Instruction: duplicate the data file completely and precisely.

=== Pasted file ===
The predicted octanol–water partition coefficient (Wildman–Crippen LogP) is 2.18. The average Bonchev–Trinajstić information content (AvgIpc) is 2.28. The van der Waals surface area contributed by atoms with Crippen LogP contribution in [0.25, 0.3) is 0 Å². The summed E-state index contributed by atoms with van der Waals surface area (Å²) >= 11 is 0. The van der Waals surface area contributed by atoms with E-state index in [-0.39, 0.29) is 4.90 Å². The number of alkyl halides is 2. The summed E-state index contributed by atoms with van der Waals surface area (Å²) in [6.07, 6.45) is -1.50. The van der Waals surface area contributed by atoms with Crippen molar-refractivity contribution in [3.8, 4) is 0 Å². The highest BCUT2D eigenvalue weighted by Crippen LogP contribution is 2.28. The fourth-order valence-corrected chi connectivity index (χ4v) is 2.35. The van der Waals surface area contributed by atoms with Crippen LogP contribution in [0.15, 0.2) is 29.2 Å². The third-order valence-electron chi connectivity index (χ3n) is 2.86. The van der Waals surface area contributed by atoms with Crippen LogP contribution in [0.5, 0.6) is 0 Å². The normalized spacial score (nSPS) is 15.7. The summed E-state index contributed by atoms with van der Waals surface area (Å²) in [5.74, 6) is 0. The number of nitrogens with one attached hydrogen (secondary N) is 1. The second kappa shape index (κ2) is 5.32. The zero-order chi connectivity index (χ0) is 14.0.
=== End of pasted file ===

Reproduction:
The predicted octanol–water partition coefficient (Wildman–Crippen LogP) is 2.18. The average Bonchev–Trinajstić information content (AvgIpc) is 2.28. The van der Waals surface area contributed by atoms with Crippen LogP contribution in [0.25, 0.3) is 0 Å². The summed E-state index contributed by atoms with van der Waals surface area (Å²) >= 11 is 0. The van der Waals surface area contributed by atoms with E-state index in [-0.39, 0.29) is 4.90 Å². The number of alkyl halides is 2. The summed E-state index contributed by atoms with van der Waals surface area (Å²) in [6.07, 6.45) is -1.50. The van der Waals surface area contributed by atoms with Crippen molar-refractivity contribution in [3.8, 4) is 0 Å². The highest BCUT2D eigenvalue weighted by Crippen LogP contribution is 2.28. The fourth-order valence-corrected chi connectivity index (χ4v) is 2.35. The van der Waals surface area contributed by atoms with Crippen LogP contribution in [0.15, 0.2) is 29.2 Å². The third-order valence-electron chi connectivity index (χ3n) is 2.86. The van der Waals surface area contributed by atoms with Crippen LogP contribution in [0.5, 0.6) is 0 Å². The normalized spacial score (nSPS) is 15.7. The summed E-state index contributed by atoms with van der Waals surface area (Å²) in [5.74, 6) is 0. The number of nitrogens with one attached hydrogen (secondary N) is 1. The second kappa shape index (κ2) is 5.32. The zero-order chi connectivity index (χ0) is 14.0.